Speaking of which, the soundtrack to The Thirteenth Hour, Long Ago Not So Far Away is done and will be coming out on 11/13/16.  It will be available digitally and on CD.  If I can find a few cassette tapes, I may even try to make a few cassettes that will be available on the eBay store for the truly old school.  (Remember making mix tapes?  This assumes I actually remember how to do that 🙂  If you want an advance preview in the next few weeks, sign up for the mailing list for a free advance digital copy!


As always, thanks for listening!


  • QR code email signup Signup for the mailing list for a free special edition podcast and a demo copy of The Thirteenth Hour!
  • Follow The Thirteenth Hour’s instagram pages: @the13thhr and@the13thhr.ost for your daily weekday dose of ninjas, martial arts bits, archery, flips, breakdancing action figures, fantasy art, 80s music, movies, and occasional pictures or songs from The Thirteenth Hour books.
  • Free online streaming of the growing Thirteenth Hour soundtrack:  Stay tuned to a full 45+ min album coming in the next few weeks!
  • Website:
  • Book trailer:
  • Interested in reading and reviewing The Thirteenth Hour for a free book?  Just email me at for more details!

The Thirteenth Hour Podcast #55: Storytime Fairytales X 2

Episode #55: The Well at World’s End and Cap ‘O Rushes Fairytale Readings

In this week’s podcast, my daughter and I read two traditional fairy tales.  Illustrations from the book we read them from, Tales From The Enchanted World, are below.  We’d previously read from this book in the reading of the tale, Childe Roland.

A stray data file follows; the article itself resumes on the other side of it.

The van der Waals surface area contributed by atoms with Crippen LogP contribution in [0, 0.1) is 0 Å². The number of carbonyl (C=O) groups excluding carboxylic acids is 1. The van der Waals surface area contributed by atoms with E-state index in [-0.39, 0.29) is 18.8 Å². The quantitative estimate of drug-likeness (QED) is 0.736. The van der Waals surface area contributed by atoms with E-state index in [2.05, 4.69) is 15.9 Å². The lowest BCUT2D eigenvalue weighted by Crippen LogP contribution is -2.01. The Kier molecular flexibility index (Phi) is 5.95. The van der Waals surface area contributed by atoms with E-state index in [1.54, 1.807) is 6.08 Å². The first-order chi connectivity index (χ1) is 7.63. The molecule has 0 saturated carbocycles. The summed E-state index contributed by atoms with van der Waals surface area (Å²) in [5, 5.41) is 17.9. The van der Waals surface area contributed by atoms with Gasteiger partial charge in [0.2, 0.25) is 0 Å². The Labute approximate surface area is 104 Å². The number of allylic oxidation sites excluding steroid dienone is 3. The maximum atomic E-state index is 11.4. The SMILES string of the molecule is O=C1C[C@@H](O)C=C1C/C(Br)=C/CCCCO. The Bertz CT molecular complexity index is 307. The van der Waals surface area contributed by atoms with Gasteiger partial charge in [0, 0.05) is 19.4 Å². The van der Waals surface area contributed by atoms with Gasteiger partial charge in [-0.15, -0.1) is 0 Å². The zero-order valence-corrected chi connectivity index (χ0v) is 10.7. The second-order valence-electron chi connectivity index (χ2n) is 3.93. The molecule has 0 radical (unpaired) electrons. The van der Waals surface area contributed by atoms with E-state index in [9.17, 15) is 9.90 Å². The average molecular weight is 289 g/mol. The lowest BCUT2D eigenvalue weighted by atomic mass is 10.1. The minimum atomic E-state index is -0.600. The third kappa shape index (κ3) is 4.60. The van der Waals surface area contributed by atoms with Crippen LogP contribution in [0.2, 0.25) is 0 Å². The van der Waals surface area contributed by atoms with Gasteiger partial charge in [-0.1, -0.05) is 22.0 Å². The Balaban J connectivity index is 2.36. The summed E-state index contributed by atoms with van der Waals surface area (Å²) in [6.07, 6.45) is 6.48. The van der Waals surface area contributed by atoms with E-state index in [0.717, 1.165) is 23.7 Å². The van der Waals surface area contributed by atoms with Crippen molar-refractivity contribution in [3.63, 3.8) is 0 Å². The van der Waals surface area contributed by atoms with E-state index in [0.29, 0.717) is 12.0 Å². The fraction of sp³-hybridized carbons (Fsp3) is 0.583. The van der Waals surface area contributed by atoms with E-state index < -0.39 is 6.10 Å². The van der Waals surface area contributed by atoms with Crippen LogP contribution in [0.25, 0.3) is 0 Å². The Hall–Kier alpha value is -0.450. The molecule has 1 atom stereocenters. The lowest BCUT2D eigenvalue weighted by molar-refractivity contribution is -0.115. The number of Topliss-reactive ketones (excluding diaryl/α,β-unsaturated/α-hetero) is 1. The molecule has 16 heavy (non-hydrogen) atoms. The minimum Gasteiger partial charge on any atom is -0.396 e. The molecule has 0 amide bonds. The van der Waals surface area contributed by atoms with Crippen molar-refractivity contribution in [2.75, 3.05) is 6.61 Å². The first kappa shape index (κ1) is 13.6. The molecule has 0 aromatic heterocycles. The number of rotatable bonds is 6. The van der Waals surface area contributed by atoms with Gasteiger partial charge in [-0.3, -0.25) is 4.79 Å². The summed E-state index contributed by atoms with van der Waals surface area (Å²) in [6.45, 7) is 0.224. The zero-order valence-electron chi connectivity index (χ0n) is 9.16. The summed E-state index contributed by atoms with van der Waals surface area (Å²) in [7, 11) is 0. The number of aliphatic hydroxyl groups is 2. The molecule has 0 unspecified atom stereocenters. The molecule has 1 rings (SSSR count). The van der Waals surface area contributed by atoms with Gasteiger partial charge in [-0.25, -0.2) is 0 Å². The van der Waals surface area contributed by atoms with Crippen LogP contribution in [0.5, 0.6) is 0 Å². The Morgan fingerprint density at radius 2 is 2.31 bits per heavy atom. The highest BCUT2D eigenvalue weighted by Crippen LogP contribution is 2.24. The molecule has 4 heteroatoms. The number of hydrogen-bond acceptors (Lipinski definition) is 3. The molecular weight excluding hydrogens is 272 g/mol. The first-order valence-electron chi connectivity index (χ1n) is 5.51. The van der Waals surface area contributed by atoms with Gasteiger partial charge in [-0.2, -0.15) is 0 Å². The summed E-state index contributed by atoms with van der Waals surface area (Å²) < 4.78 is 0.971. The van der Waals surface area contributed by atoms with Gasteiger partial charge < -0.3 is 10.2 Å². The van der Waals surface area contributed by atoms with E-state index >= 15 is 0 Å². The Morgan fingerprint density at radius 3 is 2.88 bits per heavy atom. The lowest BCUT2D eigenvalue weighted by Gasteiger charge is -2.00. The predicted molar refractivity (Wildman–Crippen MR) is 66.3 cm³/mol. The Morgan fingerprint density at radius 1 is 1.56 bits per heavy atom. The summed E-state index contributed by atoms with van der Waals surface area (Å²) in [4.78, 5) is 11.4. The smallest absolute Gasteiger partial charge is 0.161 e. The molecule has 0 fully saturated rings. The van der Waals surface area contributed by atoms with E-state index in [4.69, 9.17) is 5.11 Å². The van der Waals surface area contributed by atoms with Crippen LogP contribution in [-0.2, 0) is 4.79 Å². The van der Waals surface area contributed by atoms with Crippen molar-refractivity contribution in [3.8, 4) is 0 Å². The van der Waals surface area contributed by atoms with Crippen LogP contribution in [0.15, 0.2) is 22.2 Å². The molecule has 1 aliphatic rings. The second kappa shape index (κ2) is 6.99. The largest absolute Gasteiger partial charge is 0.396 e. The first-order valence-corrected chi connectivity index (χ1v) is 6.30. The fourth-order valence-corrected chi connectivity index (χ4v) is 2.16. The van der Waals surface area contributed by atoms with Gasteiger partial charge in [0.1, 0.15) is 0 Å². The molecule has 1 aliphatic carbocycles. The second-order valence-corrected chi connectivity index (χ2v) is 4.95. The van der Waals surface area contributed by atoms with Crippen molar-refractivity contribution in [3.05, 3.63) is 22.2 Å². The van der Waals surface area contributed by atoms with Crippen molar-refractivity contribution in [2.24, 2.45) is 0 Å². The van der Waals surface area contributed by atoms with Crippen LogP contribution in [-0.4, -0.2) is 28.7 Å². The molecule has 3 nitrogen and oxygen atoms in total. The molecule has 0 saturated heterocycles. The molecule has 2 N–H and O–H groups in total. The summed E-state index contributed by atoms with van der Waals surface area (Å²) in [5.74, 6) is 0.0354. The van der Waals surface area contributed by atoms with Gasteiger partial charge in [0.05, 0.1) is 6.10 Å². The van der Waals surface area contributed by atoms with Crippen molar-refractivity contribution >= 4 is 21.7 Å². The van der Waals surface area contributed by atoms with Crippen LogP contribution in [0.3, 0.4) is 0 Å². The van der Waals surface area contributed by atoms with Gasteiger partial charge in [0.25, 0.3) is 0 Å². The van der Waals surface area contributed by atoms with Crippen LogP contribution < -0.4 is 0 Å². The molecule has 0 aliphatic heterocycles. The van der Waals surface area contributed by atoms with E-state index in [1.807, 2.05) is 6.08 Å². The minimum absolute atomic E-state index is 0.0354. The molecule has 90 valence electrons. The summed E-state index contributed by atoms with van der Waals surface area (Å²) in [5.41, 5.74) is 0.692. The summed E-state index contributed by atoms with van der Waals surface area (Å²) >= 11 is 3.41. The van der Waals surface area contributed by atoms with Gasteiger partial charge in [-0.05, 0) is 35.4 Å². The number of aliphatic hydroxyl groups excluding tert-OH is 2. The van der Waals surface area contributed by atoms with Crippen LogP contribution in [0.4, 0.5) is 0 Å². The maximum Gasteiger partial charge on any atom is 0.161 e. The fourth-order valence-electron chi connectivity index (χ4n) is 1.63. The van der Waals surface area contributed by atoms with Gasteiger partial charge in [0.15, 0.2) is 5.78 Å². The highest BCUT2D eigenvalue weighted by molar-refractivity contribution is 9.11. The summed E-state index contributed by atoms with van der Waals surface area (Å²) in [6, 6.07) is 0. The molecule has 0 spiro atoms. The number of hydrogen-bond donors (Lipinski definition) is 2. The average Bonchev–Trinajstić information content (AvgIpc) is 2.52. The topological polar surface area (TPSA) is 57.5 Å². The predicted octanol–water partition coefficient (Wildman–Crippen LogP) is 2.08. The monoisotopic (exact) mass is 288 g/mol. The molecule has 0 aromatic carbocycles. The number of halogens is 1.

The Well at World’s End


Cap ‘O Rushes

I’m currrently in the process of transitioning old podcast episodes to a new server, but hopefully, there should be no interruptions and no real change for listeners.  You should still be able to access the podcasts here and on iTunes, as before.

As always, thanks for listening!



The Thirteenth Hour Podcast #52: Storytime Reading of St. George and the Dragon 

Episode #52: Storytime Reading of St. George and the Dragon

This week, we’re reading an illustrated adaptation of the first part of Edmund Spenser’s Faerie Queen – the tale of St. George and the Dragon.  The one we’re reading from was illustrated by Trina Schart Hyman (check out a tribute and bio on this blog) and penned by Margaret Hodges.  You can find a copy online at retailers like Amazon or you local library.  There are a few pictures and excerpts includes below.  I’d recommend any of the books written and illustrated by this duo if you enjoy fairy tales and/or fantasy art.